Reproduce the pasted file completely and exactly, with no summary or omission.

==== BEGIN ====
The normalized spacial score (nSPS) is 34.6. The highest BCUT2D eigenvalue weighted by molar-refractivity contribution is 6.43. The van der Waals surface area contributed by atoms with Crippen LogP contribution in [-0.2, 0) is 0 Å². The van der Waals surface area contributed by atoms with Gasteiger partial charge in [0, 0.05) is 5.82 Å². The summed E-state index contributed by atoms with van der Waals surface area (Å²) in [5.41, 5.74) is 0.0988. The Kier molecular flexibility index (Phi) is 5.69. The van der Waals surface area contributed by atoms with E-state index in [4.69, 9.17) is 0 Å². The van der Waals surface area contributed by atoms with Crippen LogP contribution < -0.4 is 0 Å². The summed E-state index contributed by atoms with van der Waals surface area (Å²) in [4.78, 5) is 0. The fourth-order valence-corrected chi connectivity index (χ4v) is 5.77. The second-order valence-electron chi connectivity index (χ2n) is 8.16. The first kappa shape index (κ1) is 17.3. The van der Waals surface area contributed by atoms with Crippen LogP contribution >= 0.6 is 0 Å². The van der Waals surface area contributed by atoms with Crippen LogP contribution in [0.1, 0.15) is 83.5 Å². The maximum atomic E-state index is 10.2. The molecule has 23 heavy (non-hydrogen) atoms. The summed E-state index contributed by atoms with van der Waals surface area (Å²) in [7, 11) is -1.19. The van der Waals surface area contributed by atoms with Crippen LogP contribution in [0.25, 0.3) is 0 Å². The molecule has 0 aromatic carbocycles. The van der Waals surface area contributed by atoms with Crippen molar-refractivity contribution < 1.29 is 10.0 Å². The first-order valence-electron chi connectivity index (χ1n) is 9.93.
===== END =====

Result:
The normalized spacial score (nSPS) is 34.6. The highest BCUT2D eigenvalue weighted by molar-refractivity contribution is 6.43. The van der Waals surface area contributed by atoms with Crippen LogP contribution in [-0.2, 0) is 0 Å². The van der Waals surface area contributed by atoms with Gasteiger partial charge in [0, 0.05) is 5.82 Å². The summed E-state index contributed by atoms with van der Waals surface area (Å²) in [5.41, 5.74) is 0.0988. The Kier molecular flexibility index (Phi) is 5.69. The van der Waals surface area contributed by atoms with E-state index in [4.69, 9.17) is 0 Å². The van der Waals surface area contributed by atoms with Crippen LogP contribution < -0.4 is 0 Å². The summed E-state index contributed by atoms with van der Waals surface area (Å²) in [4.78, 5) is 0. The fourth-order valence-corrected chi connectivity index (χ4v) is 5.77. The second-order valence-electron chi connectivity index (χ2n) is 8.16. The first kappa shape index (κ1) is 17.3. The van der Waals surface area contributed by atoms with Crippen LogP contribution >= 0.6 is 0 Å². The van der Waals surface area contributed by atoms with Crippen LogP contribution in [0.1, 0.15) is 83.5 Å². The maximum atomic E-state index is 10.2. The molecule has 23 heavy (non-hydrogen) atoms. The summed E-state index contributed by atoms with van der Waals surface area (Å²) in [7, 11) is -1.19. The van der Waals surface area contributed by atoms with Crippen LogP contribution in [0.25, 0.3) is 0 Å². The molecule has 0 aromatic carbocycles. The van der Waals surface area contributed by atoms with Crippen molar-refractivity contribution < 1.29 is 10.0 Å². The first-order valence-electron chi connectivity index (χ1n) is 9.93.